The Lord of the Rings J. A leading philologist of his day, Tolkien was an Oxford University professor who, along with Oxford colleagues C. Lewis and Charles Williams, helped revive popular interest in the medieval romance and the fantastic tale.
Themes are the fundamental and often universal ideas explored in a literary work. The Corrupting Influence of Power Sauron bound up much of his power in the One Ring when he forged it ages ago, and whoever wields the Ring has access to some of that power. It is immensely difficult for many of the characters to resist the temptation to take the Ring for themselves and use it for their own ends.
Indeed, even keeping the Ring is dangerous. The Fellowship of the Ring is strewn with examples of those who are corrupted by the Ring.
The power of the Ring transformed the Black Riders, once human kings, into fearsome, undead Ringwraiths. During the travels of the Fellowship, Boromir grows increasingly corrupted by the proximity of the Ring, wanting to use its power to destroy Sauron rather than destroy the Ring itself, as Elrond and Gandalf have advised; ultimately, the Ring leads Boromir to desire it for himself.
For many, the great power offered by the Ring overrides all rational thought. The power of the Ring is by no means the only temptation in Middle-earth—the Dwarves of Moria, for example, coveted mithril too much, and they dug so deep that they awakened the Balrog beneath them—but the Ring is the greatest temptation and therefore the greatest threat.
After the events the novel describes, the age of the Elves will pass and the age of Men will dawn. A large portion of the story eulogizes this passing age of the Elves.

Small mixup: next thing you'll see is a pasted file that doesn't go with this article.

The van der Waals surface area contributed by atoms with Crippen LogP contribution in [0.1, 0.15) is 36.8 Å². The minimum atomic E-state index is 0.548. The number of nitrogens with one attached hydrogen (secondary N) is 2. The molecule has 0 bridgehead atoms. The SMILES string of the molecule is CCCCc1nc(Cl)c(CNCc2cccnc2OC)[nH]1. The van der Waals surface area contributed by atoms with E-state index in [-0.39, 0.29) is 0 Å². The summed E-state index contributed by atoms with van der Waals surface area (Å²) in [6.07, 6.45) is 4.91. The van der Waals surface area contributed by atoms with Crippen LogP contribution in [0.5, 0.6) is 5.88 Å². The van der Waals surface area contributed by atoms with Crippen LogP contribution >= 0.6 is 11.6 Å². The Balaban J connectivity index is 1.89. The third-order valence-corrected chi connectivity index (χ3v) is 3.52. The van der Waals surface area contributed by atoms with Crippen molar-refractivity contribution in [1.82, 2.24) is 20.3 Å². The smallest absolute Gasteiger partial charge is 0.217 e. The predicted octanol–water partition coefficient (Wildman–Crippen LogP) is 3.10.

The Elves and their realms have a beauty and grace unmatched by anything else in Middle-earth. Throughout the novel, Tolkien gives us the sense that the adventures of the Ring represent the last burst of a sort of magic that will not be found in the world that comes afterward.
Even in chapters about the Hobbits and the lowly Shire, we sense that we are witnessing something good and pure that is, for whatever reason, no longer present in this world. He writes the novel in a mythic mode, and one of the conventions of myth is that it describes a past that is more glorious than the present.
This sense of ancientness is constantly present, brought to life in chants, poems, and graven inscriptions. In some cases, as with Aragorn for example, this mythology explains not only where a character comes from, but also where he or she is going.
The characters carry their past and their lore around with them, and they are virtually unable to speak without referring to this lore. This sense of reality within the novel, in turn, lends power to even the most everyday occurrences in Middle-earth.A summary of Book II, Chapter 4 in J.
R. R. Tolkien's The Fellowship of the Ring. Learn exactly what happened in this chapter, scene, or section of The Fellowship of the Ring and what it means. Perfect for acing essays, tests, and quizzes, as well as for writing lesson plans. The hobbits' attempt to deny Sauron unlimited power is the focal point of the Lord of the Rings trilogy, which consists of the novels The Fellowship of the Ring (), The Two Towers (), and.
Fellowship of the Ring: An Analysis Words Feb 5th, 5 Pages Tolkien's The Lord of the Rings series of books, the basis of the narrative is on ancient literary tropes. The Fellowship of the Ring is the first of three volumes of the epic novel The Lord of the Rings by the English author J.
R. R. Tolkien.
It is followed by The Two Towers and The Return of the ph-vs.com: Fantasy. The Fellowship of the Ring by J.R.R. Tolkien Lord Acton once said, "Power corrupts, but absolute power corrupts absolutely." He was probably referring to the powerful kings and queens who held power .
The Fellowship of the Ring is the first of three volumes of the epic novel The Lord of the Rings by the English author J. R. R. Tolkien. It is followed by The Two Towers and The Return of the ph-vs.comher: George Allen & Unwin.